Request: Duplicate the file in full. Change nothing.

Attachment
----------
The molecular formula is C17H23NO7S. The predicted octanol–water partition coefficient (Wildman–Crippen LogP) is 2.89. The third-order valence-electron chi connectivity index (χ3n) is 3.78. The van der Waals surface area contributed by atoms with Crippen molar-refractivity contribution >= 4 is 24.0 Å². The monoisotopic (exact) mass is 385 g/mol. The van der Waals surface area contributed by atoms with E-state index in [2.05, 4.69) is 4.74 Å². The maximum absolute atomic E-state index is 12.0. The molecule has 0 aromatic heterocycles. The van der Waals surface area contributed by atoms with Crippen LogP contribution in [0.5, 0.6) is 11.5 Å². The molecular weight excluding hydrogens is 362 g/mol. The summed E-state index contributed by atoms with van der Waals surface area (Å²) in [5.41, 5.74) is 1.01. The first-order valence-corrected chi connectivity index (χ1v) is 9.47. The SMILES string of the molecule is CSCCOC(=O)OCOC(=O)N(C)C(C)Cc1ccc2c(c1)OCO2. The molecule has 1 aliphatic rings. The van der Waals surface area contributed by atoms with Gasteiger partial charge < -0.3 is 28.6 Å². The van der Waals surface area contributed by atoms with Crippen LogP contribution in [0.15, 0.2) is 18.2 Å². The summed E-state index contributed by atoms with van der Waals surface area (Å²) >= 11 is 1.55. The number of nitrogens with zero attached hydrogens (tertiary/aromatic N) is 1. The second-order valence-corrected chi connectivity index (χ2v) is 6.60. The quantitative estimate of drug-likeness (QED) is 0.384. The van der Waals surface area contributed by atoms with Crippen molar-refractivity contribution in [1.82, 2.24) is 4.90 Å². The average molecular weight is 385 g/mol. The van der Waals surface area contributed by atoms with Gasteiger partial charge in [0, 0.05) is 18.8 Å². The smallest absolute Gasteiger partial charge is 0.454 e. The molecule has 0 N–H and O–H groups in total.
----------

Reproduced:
The molecular formula is C17H23NO7S. The predicted octanol–water partition coefficient (Wildman–Crippen LogP) is 2.89. The third-order valence-electron chi connectivity index (χ3n) is 3.78. The van der Waals surface area contributed by atoms with Crippen molar-refractivity contribution >= 4 is 24.0 Å². The monoisotopic (exact) mass is 385 g/mol. The van der Waals surface area contributed by atoms with E-state index in [2.05, 4.69) is 4.74 Å². The maximum absolute atomic E-state index is 12.0. The molecule has 0 aromatic heterocycles. The van der Waals surface area contributed by atoms with Crippen LogP contribution in [0.5, 0.6) is 11.5 Å². The molecular weight excluding hydrogens is 362 g/mol. The summed E-state index contributed by atoms with van der Waals surface area (Å²) in [5.41, 5.74) is 1.01. The first-order valence-corrected chi connectivity index (χ1v) is 9.47. The SMILES string of the molecule is CSCCOC(=O)OCOC(=O)N(C)C(C)Cc1ccc2c(c1)OCO2. The molecule has 1 aliphatic rings. The van der Waals surface area contributed by atoms with Gasteiger partial charge < -0.3 is 28.6 Å². The van der Waals surface area contributed by atoms with Crippen LogP contribution in [0.15, 0.2) is 18.2 Å². The summed E-state index contributed by atoms with van der Waals surface area (Å²) >= 11 is 1.55. The number of nitrogens with zero attached hydrogens (tertiary/aromatic N) is 1. The second-order valence-corrected chi connectivity index (χ2v) is 6.60. The quantitative estimate of drug-likeness (QED) is 0.384. The van der Waals surface area contributed by atoms with Crippen molar-refractivity contribution in [1.82, 2.24) is 4.90 Å². The average molecular weight is 385 g/mol. The van der Waals surface area contributed by atoms with Gasteiger partial charge in [0, 0.05) is 18.8 Å². The smallest absolute Gasteiger partial charge is 0.454 e. The molecule has 0 N–H and O–H groups in total.